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View from the Hill

A breakdown of interesting trends in the Hagan-Tillis race for U.S. Senate

The 2014 U.S. Senate election in North Carolina reflected interesting election trends for the state. They emphasize the unpopularity of recently unseated Sen. Kay Hagan and the Democratic Party.

There were some expected outcomes — turnout was much lower than in 2008 and 2012, the last two presidential years — but there were also some surprises. Republican Thom Tillis won his Senate seat with the lowest vote total in North Carolina since 2002.

This is also the first time a senator has been elected from North Carolina with less than 50 percent of the vote since 1972, the most recent election data available.

Midterm elections always have lower participation rates than presidential elections. This election saw 44 percent voter turnout — the same rate as 2010, more than the 37 percent turnout in 2006 and less than the 47 percent turnout in 2002.

Presidential elections, on the other hand, see much higher rates of participation; North Carolina had 64 percent turnout in 2004, 70 percent in 2008 and 68 percent in 2012.

This year marked the lowest number of votes a winning Senate candidate has had in North Carolina since Elizabeth Dole was first elected in 2002. The number of votes cast in this election was up by nearly 600,000 votes, but even though nearly 600,000 more people voted in the election, Tillis still received a lower number of votes than winning candidates have in previous elections.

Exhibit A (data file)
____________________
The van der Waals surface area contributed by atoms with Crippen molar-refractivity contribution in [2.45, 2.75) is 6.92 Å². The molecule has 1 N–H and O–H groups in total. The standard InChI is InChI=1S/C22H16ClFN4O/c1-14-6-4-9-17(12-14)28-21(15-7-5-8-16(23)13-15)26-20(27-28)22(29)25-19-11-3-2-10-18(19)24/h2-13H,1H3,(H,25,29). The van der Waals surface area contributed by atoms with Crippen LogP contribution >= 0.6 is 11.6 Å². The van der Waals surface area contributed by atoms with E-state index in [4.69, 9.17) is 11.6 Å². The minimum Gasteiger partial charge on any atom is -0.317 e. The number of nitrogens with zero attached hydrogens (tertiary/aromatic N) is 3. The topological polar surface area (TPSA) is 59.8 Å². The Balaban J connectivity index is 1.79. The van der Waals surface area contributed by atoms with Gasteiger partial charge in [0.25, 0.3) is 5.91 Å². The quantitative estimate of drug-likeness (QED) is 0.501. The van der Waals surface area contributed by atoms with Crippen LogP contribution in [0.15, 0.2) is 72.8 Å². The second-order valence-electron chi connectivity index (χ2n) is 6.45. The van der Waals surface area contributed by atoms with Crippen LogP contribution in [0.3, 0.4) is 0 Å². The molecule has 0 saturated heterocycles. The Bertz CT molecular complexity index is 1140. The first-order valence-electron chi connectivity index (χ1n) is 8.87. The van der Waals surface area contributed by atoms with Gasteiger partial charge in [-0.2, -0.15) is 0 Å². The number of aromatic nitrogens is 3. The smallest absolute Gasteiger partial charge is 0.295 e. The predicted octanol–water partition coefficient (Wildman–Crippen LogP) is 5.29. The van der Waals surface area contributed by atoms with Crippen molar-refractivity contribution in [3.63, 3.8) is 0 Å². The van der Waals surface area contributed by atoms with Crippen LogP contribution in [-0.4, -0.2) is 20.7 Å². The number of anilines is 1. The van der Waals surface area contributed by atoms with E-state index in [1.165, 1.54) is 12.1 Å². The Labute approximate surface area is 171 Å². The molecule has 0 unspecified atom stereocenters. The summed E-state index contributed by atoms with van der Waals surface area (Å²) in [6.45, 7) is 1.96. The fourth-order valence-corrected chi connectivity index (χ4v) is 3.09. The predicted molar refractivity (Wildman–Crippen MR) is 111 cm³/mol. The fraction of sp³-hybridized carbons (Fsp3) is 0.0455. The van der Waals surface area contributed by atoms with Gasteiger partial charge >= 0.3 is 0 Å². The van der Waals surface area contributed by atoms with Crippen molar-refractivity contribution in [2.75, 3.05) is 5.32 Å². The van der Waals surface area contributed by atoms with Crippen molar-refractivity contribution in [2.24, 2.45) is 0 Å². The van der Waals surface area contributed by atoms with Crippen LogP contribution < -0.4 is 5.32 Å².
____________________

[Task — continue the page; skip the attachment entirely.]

This relative decline in participation could indicate Tillis’ unpopularity statewide, stemming from his work in the N.C. General Assembly or voter fatigue from either distrust in the political system or some other factor. Tillis still won the election, proving that despite his own apparent unpopularity, Hagan and the Democratic Party were much more unpopular.

The most worrying statistic for Democrats is the decline in the votes and percentage that Hagan received. Hagan received a high percentage of votes considering she lost, but she received nearly 900,000 fewer votes than in the 2008 election when she first assumed office. Though that was a presidential year, this should still worry Democrats because the state's electorate has increased in size since then.

Accounting for the increased size of the electorate and turnout, if Hagan had performed just as well in this election as in her first in 2008, then she would have received more than 138,000 additional votes, and she would have won the election.

The discrepancy likely comes from a decline in the popularity of Hagan, President Barack Obama and the Democratic Party in general. Hagan received around 800,000 fewer votes than President Obama did in the state in 2012; if Hagan had received even two-thirds of the number of votes Obama received in the North Carolina in 2012, she would have won re-election easily.

The results in North Carolina comport with national trends. Nationally, turnout increases in presidential elections compared to midterm elections and Republicans often fare better in midterms. This election in North Carolina appears to be unique, however, because each Senate candidate was relatively unpopular.

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